Title IX milestone

June 23 marks the 50th anniversary of the passage of Title IX. This federal civil rights law helped unlock access to educational and athletic opportunities, paving the way for inroads into historically male dominated professions, according to the Women’s Sports Foundation.

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Kristina Serafini | Tribune-Review

Southwest’s Riley Mackiewicz (center) congratulates Southeast players after their win against North in the first round of the PIHL girls division playoffs Sunday, June 5, 2022, at UPMC Lemieux Sports Complex in Cranberry. The Southeast team hadn’t won a game all season, but beat North 4-1.

PIHL commissioner John Mucha said he has watched the teams evolve and said they became more competitive throughout the season.

“It’s a unique group of people who are like a family,” he said. “We really hope to grow the game.”

Each team faced every opponent twice for a 10-game regular season. The league used Alpha Ice in Harmar, Ice Castle in Castle Shannon and the RMU Ice Complex on Neville Island. All teams made the playoffs.

Paratore said each girl brought something different.

“Their personalities and just how the team bonded in such a short amount of time I will always remember,” Paratore said. “I just hope I made a difference for them, even if it wasn’t with hockey, even the small talks in the locker room or on the bench. The seniors, I wish them luck in all their future endeavors and hope they come back to say hello once in awhile.”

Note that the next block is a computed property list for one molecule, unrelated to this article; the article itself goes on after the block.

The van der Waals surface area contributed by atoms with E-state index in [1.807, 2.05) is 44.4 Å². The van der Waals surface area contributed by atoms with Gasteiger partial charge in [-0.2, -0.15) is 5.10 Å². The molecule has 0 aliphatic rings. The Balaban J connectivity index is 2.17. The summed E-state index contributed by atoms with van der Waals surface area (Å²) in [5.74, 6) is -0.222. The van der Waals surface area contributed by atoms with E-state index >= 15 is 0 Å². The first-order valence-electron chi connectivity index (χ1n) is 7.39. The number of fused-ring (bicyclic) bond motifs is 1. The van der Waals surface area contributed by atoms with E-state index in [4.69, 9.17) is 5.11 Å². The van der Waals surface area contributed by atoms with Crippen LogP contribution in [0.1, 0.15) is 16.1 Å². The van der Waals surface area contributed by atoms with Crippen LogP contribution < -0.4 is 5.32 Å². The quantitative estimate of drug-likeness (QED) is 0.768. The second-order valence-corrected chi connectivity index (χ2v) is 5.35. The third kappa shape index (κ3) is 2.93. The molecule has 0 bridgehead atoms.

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Kristina Serafini | Tribune-Review

Gretchen Rine covers her face in embarrassment as she is teased by her Southwest teammates in the locker room prior to the start of a game against Central on Thursday, May 5, 2022, at RMU Island Sports Center in Neville Township.

Paratore said she was happy to welcome the three young girls into the locker room and watched them cheer from the stands.

“The look of joy and awe in the faces of those younger hockey players as they got to be so close to the high school girls,” Paratore said. “They were reaching over the stands for high fives as if it were a professional team leaving the ice. Having favorite teams already, mainly because they attend one of the schools the team is made up by. I’m excited to see what this league has in store for future generations.”

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Kristina Serafini | Tribune-Review

Southwest’s Cameran Evans talks to teammates in the final minutes of their 8-0 win against North on Monday, May 23, 2022, at RMU Island Sports Center in Neville Township.

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Kristina Serafini | Tribune-Review

Southwest players and coaching staff stand for a portrait after their 2-1 loss to East in the first round of the PIHL girls division playoffs Sunday, June 5, 2022, at UPMC Lemieux Sports Complex in Cranberry.

JoAnne Klimovich Harrop is a Tribune-Review staff writer. You can contact JoAnne at 724-853-5062, jharrop@triblive.com or via Twitter ,